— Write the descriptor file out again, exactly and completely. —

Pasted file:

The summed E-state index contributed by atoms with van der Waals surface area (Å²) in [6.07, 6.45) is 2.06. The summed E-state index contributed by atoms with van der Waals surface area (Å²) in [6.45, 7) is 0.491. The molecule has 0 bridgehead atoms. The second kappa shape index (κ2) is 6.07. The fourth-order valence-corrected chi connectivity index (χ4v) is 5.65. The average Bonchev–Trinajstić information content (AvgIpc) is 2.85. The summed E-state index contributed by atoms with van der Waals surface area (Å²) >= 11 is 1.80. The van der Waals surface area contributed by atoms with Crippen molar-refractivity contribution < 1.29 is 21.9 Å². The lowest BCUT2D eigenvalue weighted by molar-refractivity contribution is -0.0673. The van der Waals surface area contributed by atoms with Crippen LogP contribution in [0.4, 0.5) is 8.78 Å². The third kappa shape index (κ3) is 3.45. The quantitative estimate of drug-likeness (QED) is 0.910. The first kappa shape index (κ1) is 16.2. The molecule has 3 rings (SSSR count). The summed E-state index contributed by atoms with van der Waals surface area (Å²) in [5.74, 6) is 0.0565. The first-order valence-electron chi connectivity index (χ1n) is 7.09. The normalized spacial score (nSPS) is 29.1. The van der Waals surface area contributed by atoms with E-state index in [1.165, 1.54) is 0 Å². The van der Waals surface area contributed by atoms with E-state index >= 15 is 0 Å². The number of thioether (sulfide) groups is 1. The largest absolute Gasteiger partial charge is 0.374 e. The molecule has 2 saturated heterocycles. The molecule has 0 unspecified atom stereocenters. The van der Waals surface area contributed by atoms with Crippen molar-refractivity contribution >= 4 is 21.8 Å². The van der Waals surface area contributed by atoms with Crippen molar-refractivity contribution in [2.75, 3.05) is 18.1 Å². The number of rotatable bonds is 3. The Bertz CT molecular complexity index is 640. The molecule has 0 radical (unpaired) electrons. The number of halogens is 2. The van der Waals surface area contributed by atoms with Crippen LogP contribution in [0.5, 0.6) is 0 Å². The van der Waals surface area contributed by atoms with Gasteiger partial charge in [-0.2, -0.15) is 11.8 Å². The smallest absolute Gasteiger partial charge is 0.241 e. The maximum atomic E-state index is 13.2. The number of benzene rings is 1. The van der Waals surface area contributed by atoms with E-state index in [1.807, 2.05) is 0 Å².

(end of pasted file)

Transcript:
The summed E-state index contributed by atoms with van der Waals surface area (Å²) in [6.07, 6.45) is 2.06. The summed E-state index contributed by atoms with van der Waals surface area (Å²) in [6.45, 7) is 0.491. The molecule has 0 bridgehead atoms. The second kappa shape index (κ2) is 6.07. The fourth-order valence-corrected chi connectivity index (χ4v) is 5.65. The average Bonchev–Trinajstić information content (AvgIpc) is 2.85. The summed E-state index contributed by atoms with van der Waals surface area (Å²) >= 11 is 1.80. The van der Waals surface area contributed by atoms with Crippen molar-refractivity contribution < 1.29 is 21.9 Å². The lowest BCUT2D eigenvalue weighted by molar-refractivity contribution is -0.0673. The van der Waals surface area contributed by atoms with Crippen LogP contribution in [0.4, 0.5) is 8.78 Å². The third kappa shape index (κ3) is 3.45. The quantitative estimate of drug-likeness (QED) is 0.910. The first kappa shape index (κ1) is 16.2. The molecule has 3 rings (SSSR count). The summed E-state index contributed by atoms with van der Waals surface area (Å²) in [5.74, 6) is 0.0565. The first-order valence-electron chi connectivity index (χ1n) is 7.09. The normalized spacial score (nSPS) is 29.1. The van der Waals surface area contributed by atoms with E-state index in [1.165, 1.54) is 0 Å². The van der Waals surface area contributed by atoms with E-state index >= 15 is 0 Å². The number of thioether (sulfide) groups is 1. The largest absolute Gasteiger partial charge is 0.374 e. The molecule has 2 saturated heterocycles. The molecule has 0 unspecified atom stereocenters. The van der Waals surface area contributed by atoms with Crippen molar-refractivity contribution >= 4 is 21.8 Å². The van der Waals surface area contributed by atoms with Crippen molar-refractivity contribution in [2.75, 3.05) is 18.1 Å². The number of rotatable bonds is 3. The Bertz CT molecular complexity index is 640. The molecule has 0 radical (unpaired) electrons. The number of halogens is 2. The van der Waals surface area contributed by atoms with Crippen LogP contribution in [0.5, 0.6) is 0 Å². The van der Waals surface area contributed by atoms with Gasteiger partial charge in [-0.2, -0.15) is 11.8 Å². The smallest absolute Gasteiger partial charge is 0.241 e. The maximum atomic E-state index is 13.2. The number of benzene rings is 1. The van der Waals surface area contributed by atoms with E-state index in [1.807, 2.05) is 0 Å².